• [0094]
    An example of a high priority business situation for Service Delivery is described as follows:
  • [0000]
    Example: For Service orders, report “Service Order elapse time exceeding threshold situation”. For the ‘planned time’ of a Service Order, e.g. 20 hours, evaluate the exceeding threshold situation when 90% time has past since the SO is created, i.e. 18 hr, alert if the service order is not yet completed.
  • Situation: Elapse time exceeding threshold situation Description: Elapse time exceeds a certain percentage of the planned time situation Objective: Monitor if the Turnaround Time threshold exceeds what is specified by SLx (SLA or SLO) or by internal target by a certain percentage or threshold ratio Priority: high
  • [0095]
    KPIs involved: Elapse time of a Service Order
    Situation Rule: when elapse time is 90% of a Service Order planned time, which is calculated using the following formula:
  • [0000]

    90%*planned time of a service order
  • Decision-making: notify personnel to perform root cause analysis Actions: email Expiration Time: expires at the end of daily period Situation Consumers: (persons who will be notified when a situation occurs) Usage Example: For a planned time of a service order, e.g. 20 hours, evaluate the exceeding threshold situation when 90% time has past since the SO is created, i.e. 18 hr, alert if the service order is not yet completed.
  • [0096]
    FIG. 7 shows a summary of all the potential situations of both high and low priorities for the service order delivery process. Each account may be able to tailor to its own priority to determine a subset of situations to be used. For example, “Elapsed Time Exceeded Threshold Situation” is caused when the elapsed time for provisioning a service order is 90% of the planned time and service order is not yet fully provisioned. This situation is triggered by the KPI “Age of a Service Order”. The action corresponding to this situation is e-mail notifications to stake holders.
  • [0097]
    FIG. 8 shows the situations and actions associated with Service Order Task KPIs. For example, Elapsed Time Exceeds Threshold situation is triggered when elapsed time since a Service Order Task is ready is 50% of planned time and the Task are not yet started.
  • [0098]
    The following work products are created in this phase:
  • KPI Template and KPIs KPI and Artifact Mapping Situations & actions BPM Operation model in WBI modeler Details of Step 2:
  • [0099]
    Referring to FIG. 9, shown is the operation model, ie. Map, for the service order.
  • [0100]
    Operation model 900 for Service Order enablement is a formal specification of the operations that create, consume, modify, or use business artifacts to manage the end-to-end lifecycle of a service order and perform the requested service.
  • [0101]
    There are four types of organizations that participate in this process:
      • 1. The customer organization who creates service requests
      • 2. The service delivery organization who coordinates the service delivery activities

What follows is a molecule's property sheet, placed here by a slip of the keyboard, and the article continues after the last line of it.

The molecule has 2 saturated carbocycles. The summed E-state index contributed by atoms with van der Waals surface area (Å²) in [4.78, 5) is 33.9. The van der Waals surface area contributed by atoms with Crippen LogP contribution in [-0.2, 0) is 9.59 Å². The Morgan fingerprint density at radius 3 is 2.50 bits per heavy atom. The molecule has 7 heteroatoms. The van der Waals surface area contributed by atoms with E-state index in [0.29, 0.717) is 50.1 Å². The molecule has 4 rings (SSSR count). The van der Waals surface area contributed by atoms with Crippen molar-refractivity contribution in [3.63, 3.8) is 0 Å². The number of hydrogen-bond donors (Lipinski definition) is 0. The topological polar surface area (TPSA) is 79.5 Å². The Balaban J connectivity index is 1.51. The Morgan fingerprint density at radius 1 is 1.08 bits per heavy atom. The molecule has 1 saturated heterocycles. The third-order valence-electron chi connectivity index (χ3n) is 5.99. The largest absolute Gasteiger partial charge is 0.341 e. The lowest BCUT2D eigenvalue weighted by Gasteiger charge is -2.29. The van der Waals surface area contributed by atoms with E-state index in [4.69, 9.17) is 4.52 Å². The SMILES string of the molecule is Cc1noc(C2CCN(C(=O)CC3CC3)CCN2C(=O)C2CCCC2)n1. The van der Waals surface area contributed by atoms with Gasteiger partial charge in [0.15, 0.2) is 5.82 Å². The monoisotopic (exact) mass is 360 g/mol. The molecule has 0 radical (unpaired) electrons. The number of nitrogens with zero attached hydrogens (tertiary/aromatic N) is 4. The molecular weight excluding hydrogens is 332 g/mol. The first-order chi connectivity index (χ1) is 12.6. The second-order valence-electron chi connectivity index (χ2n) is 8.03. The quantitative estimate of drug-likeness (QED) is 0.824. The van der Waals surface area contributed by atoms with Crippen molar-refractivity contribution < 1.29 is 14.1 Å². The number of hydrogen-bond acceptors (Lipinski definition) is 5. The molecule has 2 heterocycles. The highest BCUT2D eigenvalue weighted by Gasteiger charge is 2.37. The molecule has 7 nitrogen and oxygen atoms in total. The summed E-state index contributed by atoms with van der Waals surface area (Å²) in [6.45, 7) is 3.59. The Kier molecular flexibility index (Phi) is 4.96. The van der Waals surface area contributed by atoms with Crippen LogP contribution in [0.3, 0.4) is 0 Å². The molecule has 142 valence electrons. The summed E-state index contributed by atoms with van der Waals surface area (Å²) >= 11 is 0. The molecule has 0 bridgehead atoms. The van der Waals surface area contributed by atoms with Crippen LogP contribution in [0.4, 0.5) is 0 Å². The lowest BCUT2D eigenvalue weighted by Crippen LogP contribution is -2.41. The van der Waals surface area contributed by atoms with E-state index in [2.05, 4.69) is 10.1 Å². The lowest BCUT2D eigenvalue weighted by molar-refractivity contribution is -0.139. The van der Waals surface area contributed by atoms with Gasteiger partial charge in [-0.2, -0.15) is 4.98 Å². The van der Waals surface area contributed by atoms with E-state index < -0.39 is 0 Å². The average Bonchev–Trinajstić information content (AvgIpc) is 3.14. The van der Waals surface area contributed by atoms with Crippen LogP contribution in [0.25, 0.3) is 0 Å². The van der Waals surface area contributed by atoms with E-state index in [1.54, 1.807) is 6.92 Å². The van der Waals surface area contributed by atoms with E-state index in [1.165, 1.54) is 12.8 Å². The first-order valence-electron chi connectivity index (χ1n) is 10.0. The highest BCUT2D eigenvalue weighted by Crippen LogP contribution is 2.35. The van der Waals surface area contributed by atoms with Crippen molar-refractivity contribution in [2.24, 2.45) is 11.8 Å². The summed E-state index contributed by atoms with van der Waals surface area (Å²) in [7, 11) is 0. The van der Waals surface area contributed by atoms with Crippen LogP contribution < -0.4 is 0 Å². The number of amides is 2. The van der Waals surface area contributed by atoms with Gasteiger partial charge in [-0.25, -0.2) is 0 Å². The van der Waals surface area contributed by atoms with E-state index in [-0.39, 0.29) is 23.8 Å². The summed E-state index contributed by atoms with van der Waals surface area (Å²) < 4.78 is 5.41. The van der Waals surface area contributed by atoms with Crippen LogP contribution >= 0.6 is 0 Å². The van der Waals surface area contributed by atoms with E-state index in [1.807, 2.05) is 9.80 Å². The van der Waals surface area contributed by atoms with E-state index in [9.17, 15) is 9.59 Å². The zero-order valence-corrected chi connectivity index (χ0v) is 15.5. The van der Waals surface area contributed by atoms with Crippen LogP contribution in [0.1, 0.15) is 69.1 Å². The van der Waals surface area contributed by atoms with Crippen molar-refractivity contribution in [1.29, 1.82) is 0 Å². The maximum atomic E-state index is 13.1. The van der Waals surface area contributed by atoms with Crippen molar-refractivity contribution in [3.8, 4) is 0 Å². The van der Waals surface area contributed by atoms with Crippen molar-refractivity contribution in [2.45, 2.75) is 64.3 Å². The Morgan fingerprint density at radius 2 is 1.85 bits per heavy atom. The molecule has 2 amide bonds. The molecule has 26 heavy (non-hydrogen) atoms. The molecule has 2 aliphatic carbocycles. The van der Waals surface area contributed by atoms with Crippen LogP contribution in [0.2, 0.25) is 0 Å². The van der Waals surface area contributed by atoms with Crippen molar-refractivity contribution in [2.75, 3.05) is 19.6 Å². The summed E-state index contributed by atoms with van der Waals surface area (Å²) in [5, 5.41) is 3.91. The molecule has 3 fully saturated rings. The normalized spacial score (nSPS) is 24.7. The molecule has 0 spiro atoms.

• 3. The account team that manages the customer account for the service provider
      • 4. Service provider organizations who serve as clients to the primary service provider
  • [0106]
    The focus of the operational model 900 is on the tasks being performed by the Service Delivery team to manage the service order and coordinate the service delivery with Service Provider teams, account teams, and customers.
  • [0107]
    FIG. 10 shows the primary business artifacts 1000 for Service Order enablement. These are discussed in detail below.
  • [0108]
    Service Order is the key business artifact that drives the Service Order enablement. FIG. 11 shows the lifecycle phases 1100 of a service order. A service order is created when the Service Delivery team receives a service request from a customer. Service delivery organization maintains an internal catalog of Service Definitions for all services it provides to its customers. A service definition refers to a Service Plan that defines the work breakdown structure for the work that needs to be performed for provisioning the order. The work breakdown structure is a tree structure and the leaf nodes of this tree are the Atomic Services.
  • [0109]
    The service request received from the customer is correlated with the appropriate service definition in this internal catalog. Next it goes through an approval process and if approved, a Concrete Plan is created to provision the service request. The plan identifies the tasks that need to be performed and the service providers who perform these tasks. This plan is created using the service plan, but customizes the plan to suit the specific service order instance. Next, service delivery team negotiates with the service providers and the account team to secure commitments and finalize the plan. A Commitment Task is created for each commitment that needs to be secured. If change management is needed, a change request is created and change management process kicked off. Change management is outside the scope of the Service Order enablement operation model and hence we do not list Change Request as an artifact. Instead, we send a service request to a change management service. Once change is approved, Service Order Tasks are created from the concrete plan in the Service Order. Each Service Order Task corresponds to the Atomic Services that make up the Service Plan. As part of completing the Service Order Task, atomic services are executed. When all the work is done satisfactorily, service order is closed.